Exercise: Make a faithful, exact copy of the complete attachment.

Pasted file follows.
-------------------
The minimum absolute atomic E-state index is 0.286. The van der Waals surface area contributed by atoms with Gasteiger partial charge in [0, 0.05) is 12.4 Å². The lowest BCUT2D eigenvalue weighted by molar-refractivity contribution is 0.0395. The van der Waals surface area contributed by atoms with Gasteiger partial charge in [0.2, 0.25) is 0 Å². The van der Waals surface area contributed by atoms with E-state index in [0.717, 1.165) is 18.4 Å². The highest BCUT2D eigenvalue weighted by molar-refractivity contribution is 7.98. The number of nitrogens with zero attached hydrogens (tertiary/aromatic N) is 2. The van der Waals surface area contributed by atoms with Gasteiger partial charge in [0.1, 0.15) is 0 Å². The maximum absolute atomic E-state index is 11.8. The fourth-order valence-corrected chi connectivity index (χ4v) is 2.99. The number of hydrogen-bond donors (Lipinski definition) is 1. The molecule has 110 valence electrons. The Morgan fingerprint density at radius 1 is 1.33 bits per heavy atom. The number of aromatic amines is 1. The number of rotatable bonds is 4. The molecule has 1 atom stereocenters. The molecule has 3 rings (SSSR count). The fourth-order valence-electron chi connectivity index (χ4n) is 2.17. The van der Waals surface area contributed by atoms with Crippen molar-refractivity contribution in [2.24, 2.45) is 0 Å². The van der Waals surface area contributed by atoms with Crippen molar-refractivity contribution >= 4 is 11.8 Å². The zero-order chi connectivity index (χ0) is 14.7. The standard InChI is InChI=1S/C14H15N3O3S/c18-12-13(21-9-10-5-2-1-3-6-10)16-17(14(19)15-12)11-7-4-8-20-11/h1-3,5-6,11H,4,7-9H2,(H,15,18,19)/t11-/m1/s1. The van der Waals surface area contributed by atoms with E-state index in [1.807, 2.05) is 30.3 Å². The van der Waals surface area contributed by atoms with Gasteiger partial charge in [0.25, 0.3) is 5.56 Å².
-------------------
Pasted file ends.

The minimum absolute atomic E-state index is 0.286. The van der Waals surface area contributed by atoms with Gasteiger partial charge in [0, 0.05) is 12.4 Å². The lowest BCUT2D eigenvalue weighted by molar-refractivity contribution is 0.0395. The van der Waals surface area contributed by atoms with Gasteiger partial charge in [0.2, 0.25) is 0 Å². The van der Waals surface area contributed by atoms with E-state index in [0.717, 1.165) is 18.4 Å². The highest BCUT2D eigenvalue weighted by molar-refractivity contribution is 7.98. The number of nitrogens with zero attached hydrogens (tertiary/aromatic N) is 2. The van der Waals surface area contributed by atoms with Gasteiger partial charge in [0.1, 0.15) is 0 Å². The maximum absolute atomic E-state index is 11.8. The fourth-order valence-corrected chi connectivity index (χ4v) is 2.99. The number of hydrogen-bond donors (Lipinski definition) is 1. The molecule has 110 valence electrons. The Morgan fingerprint density at radius 1 is 1.33 bits per heavy atom. The number of aromatic amines is 1. The number of rotatable bonds is 4. The molecule has 1 atom stereocenters. The molecule has 3 rings (SSSR count). The fourth-order valence-electron chi connectivity index (χ4n) is 2.17. The van der Waals surface area contributed by atoms with Crippen molar-refractivity contribution in [2.24, 2.45) is 0 Å². The van der Waals surface area contributed by atoms with Crippen molar-refractivity contribution >= 4 is 11.8 Å². The zero-order chi connectivity index (χ0) is 14.7. The standard InChI is InChI=1S/C14H15N3O3S/c18-12-13(21-9-10-5-2-1-3-6-10)16-17(14(19)15-12)11-7-4-8-20-11/h1-3,5-6,11H,4,7-9H2,(H,15,18,19)/t11-/m1/s1. The van der Waals surface area contributed by atoms with E-state index in [1.807, 2.05) is 30.3 Å². The van der Waals surface area contributed by atoms with Gasteiger partial charge in [0.25, 0.3) is 5.56 Å².